LOS ANGELES -- As if floating on air for the better part of last week, the Mets danced through a four-game series in San Francisco, swallowing gulps of bitter injury news and somehow winning nonetheless. They were a broken team, but hardly a beaten one.

To play in that style and continue winning would have represented a minor miracle. But to see their best efforts come crashing down in one fell swoop? It required the unfathomable.

That's precisely what transpired at Dodger Stadium on Monday night, when Ryan Church ran clear over a base, when Carlos Beltran and Angel Pagan watched a routine fly ball drop between them, when the Mets committed five errors -- the last of which sent the Dodgers home, 3-2 winners in 11 incredulous innings.

"I've never seen anything like this," Beltran said.

Starting a third baseman-turned-outfielder at first base, and subbing him out of the game in favor of a natural center fielder, the Mets watched, mouths agape, as Jeremy Reed threw a potential double-play ball well wide of home plate in the bottom of the 11th inning. Mark Loretta sprinted home with the winning run, but the entire play seemed relatively sane compared with what happened some time earlier.

The Mets had all but won the game in the top of the 11th, when Church sprinted home with the go-ahead run on Pagan's would-be triple. Even the scoreboard concurred, flashing a run for the visitors.

But in a quick moment of chaos, Loretta tagged Pagan at third base, and the umpires ruled Church out. No run. No lead. Church had missed the bag.

"That's unbelievable," Mets manager Jerry Manuel said. "I can't explain how, or why, or anything, but he actually missed the base."

"I thought I touched it," a bewildered Church said after the game. "But, obviously, I didn't."

Had Church been aware of his gaffe, he would have had plenty of time to retreat back to the base, tag it and head home. Instead, he trudged to the dugout, at the mercy of a successful appeal.

And still the game continued, on to the bottom of the inning, on to a relatively routine fly ball to left field by Xavier Paul, after Loretta led off with a walk. Both Beltran and Pagan -- making his first start in more than a year -- tracked the ball to shallow left-center field. Both Beltran and Pagan hollered for it. And the ball fell next to both of them, a fourth and hardly final error.

"I called the ball like six times, and Pagan stood in the middle and I couldn't see the ball," Beltran said. "That particular play right there, I have priority.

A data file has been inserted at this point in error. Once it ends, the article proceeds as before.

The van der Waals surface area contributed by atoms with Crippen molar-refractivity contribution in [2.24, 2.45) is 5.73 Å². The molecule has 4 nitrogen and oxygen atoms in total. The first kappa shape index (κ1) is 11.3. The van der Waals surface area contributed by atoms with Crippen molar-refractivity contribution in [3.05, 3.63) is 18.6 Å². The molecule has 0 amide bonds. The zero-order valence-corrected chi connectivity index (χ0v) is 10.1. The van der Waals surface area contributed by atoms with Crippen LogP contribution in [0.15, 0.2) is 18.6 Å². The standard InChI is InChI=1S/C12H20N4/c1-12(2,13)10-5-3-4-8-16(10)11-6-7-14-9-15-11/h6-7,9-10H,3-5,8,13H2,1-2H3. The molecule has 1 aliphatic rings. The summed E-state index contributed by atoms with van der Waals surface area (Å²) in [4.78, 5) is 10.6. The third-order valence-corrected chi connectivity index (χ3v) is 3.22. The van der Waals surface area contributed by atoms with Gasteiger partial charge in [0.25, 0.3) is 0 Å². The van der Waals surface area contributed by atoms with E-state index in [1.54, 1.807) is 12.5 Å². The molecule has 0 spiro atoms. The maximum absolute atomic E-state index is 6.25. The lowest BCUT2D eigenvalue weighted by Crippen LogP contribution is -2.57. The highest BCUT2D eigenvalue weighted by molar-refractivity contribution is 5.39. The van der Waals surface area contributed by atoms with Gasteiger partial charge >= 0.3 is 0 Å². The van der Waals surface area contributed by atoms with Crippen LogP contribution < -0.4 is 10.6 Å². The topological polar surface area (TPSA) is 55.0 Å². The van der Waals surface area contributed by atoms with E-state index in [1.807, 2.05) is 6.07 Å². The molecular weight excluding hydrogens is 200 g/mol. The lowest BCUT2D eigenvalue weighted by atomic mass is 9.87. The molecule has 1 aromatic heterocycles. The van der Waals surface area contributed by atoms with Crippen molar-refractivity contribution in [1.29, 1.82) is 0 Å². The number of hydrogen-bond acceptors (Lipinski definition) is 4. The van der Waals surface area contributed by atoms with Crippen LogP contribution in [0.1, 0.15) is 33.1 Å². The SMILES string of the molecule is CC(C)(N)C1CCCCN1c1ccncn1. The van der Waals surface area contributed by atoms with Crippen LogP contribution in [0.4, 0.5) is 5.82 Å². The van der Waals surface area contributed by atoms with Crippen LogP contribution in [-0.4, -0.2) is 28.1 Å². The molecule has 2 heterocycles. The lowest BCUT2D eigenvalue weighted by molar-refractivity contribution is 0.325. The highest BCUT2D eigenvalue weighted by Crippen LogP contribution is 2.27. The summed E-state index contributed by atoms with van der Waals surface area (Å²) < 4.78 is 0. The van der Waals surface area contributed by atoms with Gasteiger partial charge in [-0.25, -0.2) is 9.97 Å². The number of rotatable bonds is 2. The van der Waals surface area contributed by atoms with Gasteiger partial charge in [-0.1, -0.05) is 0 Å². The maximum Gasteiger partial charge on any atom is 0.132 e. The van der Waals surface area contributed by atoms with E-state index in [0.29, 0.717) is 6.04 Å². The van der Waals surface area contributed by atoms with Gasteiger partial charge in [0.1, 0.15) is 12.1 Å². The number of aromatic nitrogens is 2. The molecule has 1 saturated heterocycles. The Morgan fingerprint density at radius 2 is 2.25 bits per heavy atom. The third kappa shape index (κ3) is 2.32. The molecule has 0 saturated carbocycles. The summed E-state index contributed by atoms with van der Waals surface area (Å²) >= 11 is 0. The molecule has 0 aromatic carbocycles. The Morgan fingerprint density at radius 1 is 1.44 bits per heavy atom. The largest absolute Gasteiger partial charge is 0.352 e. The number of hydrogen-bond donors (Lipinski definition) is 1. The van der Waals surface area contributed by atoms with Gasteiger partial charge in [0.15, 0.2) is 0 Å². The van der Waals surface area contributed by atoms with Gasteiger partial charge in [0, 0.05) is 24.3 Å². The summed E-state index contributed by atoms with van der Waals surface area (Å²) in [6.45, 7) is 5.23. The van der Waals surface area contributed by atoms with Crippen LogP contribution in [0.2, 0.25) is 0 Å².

"He knows that when the center fielder calls the ball, everyone has to get out of the way."

Instead, the ball dropped, and Loretta raced to third. And after an intentional walk loaded the bases with none out, Rafael Furcal flied to short left. Then Orlando Hudson hit a sharp grounder to the right side of a drawn-in infield.

Reed -- making his third career start at first base -- snatched it, lunged forward and fired a sidearm throw so far wide of home plate that it sailed to the backstop. There was nothing more the Mets could do.

"I haven't practiced that, but I should be able to do that," Reed said of the play.

It was as if the Mets were making up for their weekend tightrope walk, executed by a cast of players who were wholly inexperienced at their positions. Carlos Delgado was out with a hip injury, and so Reed and Fernando Tatis took his place at first. Jose Reyes and his backup, Alex Cora, were both injured, forcing Ramon Martinez to fly across the country, slip into uniform and start at shortstop.

And all the injuries have forced the Mets to be creative with their outfield, sticking Pagan in left field and finding at-bats for Gary Sheffield in right. Manuel's laboratory seemed to be churning out an interesting product, until Monday evening's toxic reaction.

Five errors, and a team in disbelief.

A chunk of the misfortune fell on starter Tim Redding, who swam against the tide earlier Monday, coming off the disabled list at a time when everyone else seemed to be signing their names on the line. In his Mets debut, Redding pitched admirably, allowing two runs in six innings.

Under less improbable circumstances, that might have been enough for a win. But the Mets' inability to back Redding -- to score off Dodgers starter Randy Wolf -- was the least of their concerns. The fact that they have not hit a home run in 48 innings hardly a pressing worry.

Instead, the Mets fretted over who might play first base, shortstop, left field. A first-place team should not have too many holes, but -- at least for the moment -- the Mets are an astonishingly flawed first-place team, after descending into a tie atop the National League East.

"Those are the things that can happen when people aren't accustomed to playing their positions," Manuel said, pinning the loss mainly on Church's missed base.

"It's just strange for Church," Beltran said. "After battling the whole game and having an opportunity for us to score a run -- I don't know what happened."

He searched for other words but found none.

"I don't know what happened. I didn't ask Church what happened. It's bad."